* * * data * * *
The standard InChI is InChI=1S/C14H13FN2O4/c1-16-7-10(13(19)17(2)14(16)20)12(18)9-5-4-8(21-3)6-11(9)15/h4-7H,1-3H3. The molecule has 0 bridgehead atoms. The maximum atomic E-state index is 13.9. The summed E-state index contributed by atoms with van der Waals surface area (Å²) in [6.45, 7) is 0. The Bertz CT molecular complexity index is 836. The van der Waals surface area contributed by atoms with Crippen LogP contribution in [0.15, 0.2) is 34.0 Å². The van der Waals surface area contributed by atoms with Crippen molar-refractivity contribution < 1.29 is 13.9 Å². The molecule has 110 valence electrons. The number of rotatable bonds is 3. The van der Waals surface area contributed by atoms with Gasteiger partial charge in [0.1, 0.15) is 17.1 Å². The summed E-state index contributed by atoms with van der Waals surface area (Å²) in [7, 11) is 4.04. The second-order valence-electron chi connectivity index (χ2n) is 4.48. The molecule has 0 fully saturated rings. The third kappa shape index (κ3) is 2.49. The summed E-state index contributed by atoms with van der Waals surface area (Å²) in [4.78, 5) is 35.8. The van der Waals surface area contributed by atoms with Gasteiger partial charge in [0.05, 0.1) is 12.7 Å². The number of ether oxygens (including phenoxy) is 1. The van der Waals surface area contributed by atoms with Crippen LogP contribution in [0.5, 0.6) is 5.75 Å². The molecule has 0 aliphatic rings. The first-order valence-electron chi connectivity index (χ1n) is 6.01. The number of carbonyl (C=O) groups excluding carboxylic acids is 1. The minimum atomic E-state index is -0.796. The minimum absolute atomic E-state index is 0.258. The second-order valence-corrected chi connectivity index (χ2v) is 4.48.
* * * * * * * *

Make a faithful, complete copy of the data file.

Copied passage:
The standard InChI is InChI=1S/C14H13FN2O4/c1-16-7-10(13(19)17(2)14(16)20)12(18)9-5-4-8(21-3)6-11(9)15/h4-7H,1-3H3. The molecule has 0 bridgehead atoms. The maximum atomic E-state index is 13.9. The summed E-state index contributed by atoms with van der Waals surface area (Å²) in [6.45, 7) is 0. The Bertz CT molecular complexity index is 836. The van der Waals surface area contributed by atoms with Crippen LogP contribution in [0.15, 0.2) is 34.0 Å². The van der Waals surface area contributed by atoms with Crippen molar-refractivity contribution < 1.29 is 13.9 Å². The molecule has 110 valence electrons. The number of rotatable bonds is 3. The van der Waals surface area contributed by atoms with Gasteiger partial charge in [0.1, 0.15) is 17.1 Å². The summed E-state index contributed by atoms with van der Waals surface area (Å²) in [7, 11) is 4.04. The second-order valence-electron chi connectivity index (χ2n) is 4.48. The molecule has 0 fully saturated rings. The third kappa shape index (κ3) is 2.49. The summed E-state index contributed by atoms with van der Waals surface area (Å²) in [4.78, 5) is 35.8. The van der Waals surface area contributed by atoms with Gasteiger partial charge in [0.05, 0.1) is 12.7 Å². The number of ether oxygens (including phenoxy) is 1. The van der Waals surface area contributed by atoms with Crippen LogP contribution in [0.5, 0.6) is 5.75 Å². The molecule has 0 aliphatic rings. The first-order valence-electron chi connectivity index (χ1n) is 6.01. The number of carbonyl (C=O) groups excluding carboxylic acids is 1. The minimum atomic E-state index is -0.796. The minimum absolute atomic E-state index is 0.258. The second-order valence-corrected chi connectivity index (χ2v) is 4.48.